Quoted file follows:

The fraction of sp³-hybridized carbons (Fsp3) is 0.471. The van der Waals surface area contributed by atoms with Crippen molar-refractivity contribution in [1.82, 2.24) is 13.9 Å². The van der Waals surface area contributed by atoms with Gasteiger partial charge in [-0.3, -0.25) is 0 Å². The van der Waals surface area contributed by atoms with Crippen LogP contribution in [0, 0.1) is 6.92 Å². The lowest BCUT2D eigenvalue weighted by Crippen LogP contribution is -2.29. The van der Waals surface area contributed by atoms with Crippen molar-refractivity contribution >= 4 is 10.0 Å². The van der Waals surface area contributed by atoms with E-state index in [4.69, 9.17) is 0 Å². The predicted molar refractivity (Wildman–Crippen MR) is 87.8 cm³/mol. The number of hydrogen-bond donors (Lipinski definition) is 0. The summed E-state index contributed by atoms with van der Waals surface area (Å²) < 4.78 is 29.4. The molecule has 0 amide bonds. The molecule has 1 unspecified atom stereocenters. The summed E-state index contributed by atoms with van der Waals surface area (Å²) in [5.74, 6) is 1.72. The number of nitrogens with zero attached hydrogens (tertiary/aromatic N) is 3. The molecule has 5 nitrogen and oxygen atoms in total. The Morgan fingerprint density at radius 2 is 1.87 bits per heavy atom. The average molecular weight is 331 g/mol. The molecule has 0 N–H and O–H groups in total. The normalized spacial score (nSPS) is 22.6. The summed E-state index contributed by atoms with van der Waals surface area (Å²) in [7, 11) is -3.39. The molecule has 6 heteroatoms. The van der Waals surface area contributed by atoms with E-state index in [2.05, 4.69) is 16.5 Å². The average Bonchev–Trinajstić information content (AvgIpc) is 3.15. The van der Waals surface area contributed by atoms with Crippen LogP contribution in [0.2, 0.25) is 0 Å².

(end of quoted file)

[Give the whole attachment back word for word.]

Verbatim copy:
The fraction of sp³-hybridized carbons (Fsp3) is 0.471. The van der Waals surface area contributed by atoms with Crippen molar-refractivity contribution in [1.82, 2.24) is 13.9 Å². The van der Waals surface area contributed by atoms with Gasteiger partial charge in [-0.3, -0.25) is 0 Å². The van der Waals surface area contributed by atoms with Crippen LogP contribution in [0, 0.1) is 6.92 Å². The lowest BCUT2D eigenvalue weighted by Crippen LogP contribution is -2.29. The van der Waals surface area contributed by atoms with Crippen molar-refractivity contribution >= 4 is 10.0 Å². The van der Waals surface area contributed by atoms with E-state index in [4.69, 9.17) is 0 Å². The predicted molar refractivity (Wildman–Crippen MR) is 87.8 cm³/mol. The number of hydrogen-bond donors (Lipinski definition) is 0. The summed E-state index contributed by atoms with van der Waals surface area (Å²) < 4.78 is 29.4. The molecule has 0 amide bonds. The molecule has 1 unspecified atom stereocenters. The summed E-state index contributed by atoms with van der Waals surface area (Å²) in [5.74, 6) is 1.72. The number of nitrogens with zero attached hydrogens (tertiary/aromatic N) is 3. The molecule has 5 nitrogen and oxygen atoms in total. The Morgan fingerprint density at radius 2 is 1.87 bits per heavy atom. The average molecular weight is 331 g/mol. The molecule has 0 N–H and O–H groups in total. The normalized spacial score (nSPS) is 22.6. The summed E-state index contributed by atoms with van der Waals surface area (Å²) in [7, 11) is -3.39. The molecule has 6 heteroatoms. The van der Waals surface area contributed by atoms with E-state index in [2.05, 4.69) is 16.5 Å². The average Bonchev–Trinajstić information content (AvgIpc) is 3.15. The van der Waals surface area contributed by atoms with Crippen LogP contribution in [0.2, 0.25) is 0 Å².